Throughout Genesis—and the entire Scripture for that matter—the God of promise is portrayed as stronger than the obstacles that arise as a result of the unfaithful actions of His people. These chapters of Genesis contribute significantly to a theology affirming the sovereignty of God over our periods of unfaithfulness; here then we find great encouragement. First it is clear that even through our failures of faith, God will fulfill His program of redeeming His people. Yet, we must also recognize that every episode of unfaithfulness brings shame, despair—and even danger—to ourselves and those we love. Thus, we must never use the Sovereignty of God as an excuse for our sin (Jas 1.13-15)
Here the primary obstacle to God’s promise is the sin of unbelief. The three heavenly visitors came to Abraham in Genesis 18 in accord with the LORD’s affirmation that Abraham and Sarah would conceive a child together—even though they “were old and getting on in years,” and “Sarah had passed the age of childbearing” (v. 11). Sarah takes center stage in this scene, and her unfaithfulness is revealed in sarcastic laughter (v. 12); but God was not joking. His response set forth the theme of salvation for all who will look beyond their total inability to a God who is faithful to His word; He asked, “Is anything impossible for the LORD?” (v. 14; cf. Lk 1.37).
While God is able to give extremely elderly people the ability to conceive a child, He is also competent to deal justly with the wicked. In the next scene, these three visitors mediate, along with Abraham, God’s condemnation of Sodom and Gomorrah (18.16-33). Abraham’s series of faithful inquiries may have underlying family concerns, namely the residence of his nephew in a place sentenced to destruction (19.1). It is not incongruous then that the biblical author would devote so much attention to Abraham’s petitions; the patriarch had a personal stake in what happened with any righteous ones found in Sodom and Gomorrah.
While Genesis 18 records Sarah’s failure, Genesis 20 details Abraham’s unbelief—before king Abimelech. Here Abraham lacked faith that God would indeed bless and protect him (cf. 12.2-3), confessing later to Abimelech: “I thought, ‘There is absolutely no fear of God in this place. They will kill me because of my wife’” (20.11). Abraham’s lack of steady dependence upon the God of promise caused him to cower before man. That Abimelech sent Abraham away with riches should remind us that God was not done with the patriarch—even though he had once again failed a test of faith (cf. Genesis 12).
Finally, after 25 years of waiting, Abraham and Sarah were biological parents of a son (cf. 12.4 and 21.5). Sarah’s response represents the joy of all who experience God’s faithfulness despite seasons of unbelief: “God has made me laugh, and everyone who hears will laugh with me” (21.6). And through the remainder of the chapter this joy is the experience of Abraham and Sarah—despite the expulsion of Hagar and Ishmael (21.8-21), and the tension of the land-covenant with Abimelech (21.22-34).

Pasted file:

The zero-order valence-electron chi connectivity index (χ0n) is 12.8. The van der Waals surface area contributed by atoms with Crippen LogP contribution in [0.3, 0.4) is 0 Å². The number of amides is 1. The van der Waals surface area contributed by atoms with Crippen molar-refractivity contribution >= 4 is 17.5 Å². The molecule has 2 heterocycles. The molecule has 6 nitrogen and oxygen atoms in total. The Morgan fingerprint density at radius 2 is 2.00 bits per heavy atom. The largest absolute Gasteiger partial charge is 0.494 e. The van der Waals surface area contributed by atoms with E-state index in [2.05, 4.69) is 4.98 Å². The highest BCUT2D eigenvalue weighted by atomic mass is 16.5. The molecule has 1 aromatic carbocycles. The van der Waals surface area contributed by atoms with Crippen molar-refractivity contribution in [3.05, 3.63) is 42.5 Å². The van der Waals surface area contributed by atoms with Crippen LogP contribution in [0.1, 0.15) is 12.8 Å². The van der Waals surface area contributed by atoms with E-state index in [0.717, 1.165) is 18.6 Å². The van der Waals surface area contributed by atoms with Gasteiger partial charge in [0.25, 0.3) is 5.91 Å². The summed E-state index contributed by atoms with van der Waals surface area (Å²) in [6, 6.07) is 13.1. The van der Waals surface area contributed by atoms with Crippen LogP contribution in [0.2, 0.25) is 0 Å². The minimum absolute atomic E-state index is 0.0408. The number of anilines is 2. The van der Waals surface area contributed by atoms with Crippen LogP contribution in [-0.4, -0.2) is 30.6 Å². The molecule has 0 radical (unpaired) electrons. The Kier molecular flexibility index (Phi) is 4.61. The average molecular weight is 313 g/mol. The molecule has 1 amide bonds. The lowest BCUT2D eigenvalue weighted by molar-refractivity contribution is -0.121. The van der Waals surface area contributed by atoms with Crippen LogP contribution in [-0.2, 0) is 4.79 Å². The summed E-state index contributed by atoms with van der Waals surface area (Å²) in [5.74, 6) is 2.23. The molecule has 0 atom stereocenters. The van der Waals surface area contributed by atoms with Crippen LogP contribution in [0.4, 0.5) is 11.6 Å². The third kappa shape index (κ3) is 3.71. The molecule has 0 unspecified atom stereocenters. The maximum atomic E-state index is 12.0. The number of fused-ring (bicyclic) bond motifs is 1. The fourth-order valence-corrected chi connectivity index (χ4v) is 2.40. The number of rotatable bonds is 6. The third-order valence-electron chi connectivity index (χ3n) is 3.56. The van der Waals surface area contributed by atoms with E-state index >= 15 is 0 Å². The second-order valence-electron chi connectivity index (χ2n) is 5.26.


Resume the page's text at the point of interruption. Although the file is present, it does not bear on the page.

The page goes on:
When we follow the episodes and themes of these chapters down the storyline of Scripture, we see that Paul used them to help the churches of Galatia understand Christian freedom from the Mosaic law. In Galatians 4 Paul again employed episodes from the life of Abraham in Genesis 16-21, arguing that the patriarch’s first two children were respectively related of the old and new covenants. Hagar, the mother of Ishmael, conceived through the natural laws of procreation (Genesis 16), and she thus corresponded to Mount Sinai and the Mosaic law (vv. 24-25). But Sarah, who conceived in her old age, received her child by promise and faith (Genesis 21). In this way, Paul argued, Ishmael was the child of slavery to the Law, Isaac the child of freedom and promise (vv. 26-30). Paul proposed that believers are children of promise, corresponding to the child of promise, Isaac, while those desiring to be under the Mosaic law are slaves, corresponding to the child of Hagar, Ishmael. Abraham’s fleshly act with Hagar represented a lack of faithful living; by submitting to the Mosaic law and circumcision the Galatians were in danger of succumbing to a life of slavery. Paul wrote:
“Tell me, you who want to be under the law, don’t you hear the law? For it is written that Abraham had two sons, one by a slave and the other by a free woman. But the one by the slave was born according to the flesh, while the one by the free woman was born as the result of a promise. These things are illustrations, for the women represent the two covenants. One is from Mount Sinai and bears children into slavery—this is Hagar. Now Hagar is Mount Sinai in Arabia and corresponds to the present Jerusalem, for she is in slavery with her children. But the Jerusalem above is free, and she is our mother” (Gal 4.21-26).
Those attempting to display their faith in Christ through the Mosaic law had no hope of eternal inheritance, and in this light we can see the urgency of Paul’s admonition to them; he quoted from Genesis 21: “Throw out the slave and her son, for the son of the slave will never inherit with the son of the free woman” (Gal 4.29; cf. Gen 21.10). Paul urged his readers to live by faith, not the Law, saying: “Brothers, we are not children of the slave but of the free woman” (Gal 4.31).
*For a complete list of references, please see scripturestoryline.com